Changing the habitual straight grip to the opposite, turns the barbell curls from a basic exercise for biceps into an equally basic exercise for the brachialis and brachioradialis muscle. True, not everyone succeeds in getting a serious return from its implementation. And it’s not about runtime errors, but about the repetition range.
To lifting the bar with a reverse grip gave a result, it should be done in a power style (7-9) reps per set, no more. And if you add several (3-4) partial repetitions at the end of the approach, the rate of mass gain of the arms will grow even more.
This is an old-old author’s exercise for brachialis off a dusty bodybuilding shelf . It was invented by the circus athlete George Zottman, who traveled to fairs in America at the end of the nineteenth century. Zottman’s signature number was the one-handed push of an 80 kg dumbbell. And the exercise he invented played an important role in the development of the strength of the arms and shoulder girdle.
The essence of the Zottman curls is very simple – from the initial position, the dumbbells rise, as in ordinary curls of the arms to the biceps (palm up), there they unfold with the palm down and fall due to the efforts of the brachialis.
Dumbbell Zottman Curls
If you remember that it is in this position that the shoulder muscle experiences the greatest stress, Zottman’s flexion can be called, along with lifting the bar with a reverse grip, one of the best ways to pump the shoulder muscle. If the task is to pump up the brachialis and forearms as quickly as possible, you need to do these two exercises.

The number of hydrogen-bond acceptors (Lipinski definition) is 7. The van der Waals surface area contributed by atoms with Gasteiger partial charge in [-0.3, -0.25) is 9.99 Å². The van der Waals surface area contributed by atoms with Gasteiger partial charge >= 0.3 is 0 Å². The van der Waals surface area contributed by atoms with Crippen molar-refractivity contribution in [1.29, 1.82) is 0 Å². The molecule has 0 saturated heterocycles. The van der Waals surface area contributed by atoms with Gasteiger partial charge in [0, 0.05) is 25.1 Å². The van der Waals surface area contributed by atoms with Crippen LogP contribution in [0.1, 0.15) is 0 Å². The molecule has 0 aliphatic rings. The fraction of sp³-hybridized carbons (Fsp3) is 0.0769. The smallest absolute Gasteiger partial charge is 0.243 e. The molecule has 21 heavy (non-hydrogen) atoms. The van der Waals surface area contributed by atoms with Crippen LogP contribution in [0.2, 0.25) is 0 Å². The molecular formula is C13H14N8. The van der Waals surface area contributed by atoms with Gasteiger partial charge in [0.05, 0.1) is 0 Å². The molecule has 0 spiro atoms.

This is the most isolated way to train brachialis of all. And, of course, it has nothing to do with muscle growth. Rope curls are designed to improve the shape of the arms and are used mainly by experienced athletes during the pre-competition period.
If the amount of fat is minimal, such an exercise will help to pack the existing volume of the arms into the armor of hard, convex and relief muscles.
Conclusion: there are not so many exercises for the brachialis, but if you want and the right approach, you can pump it up pretty quickly.
I hope my story about hammer exercise and how to pump up brachialis will be useful and will help add volume to your arms, making them big, powerful and refined. The kind we all dream of. May the strength be with you. And the mass!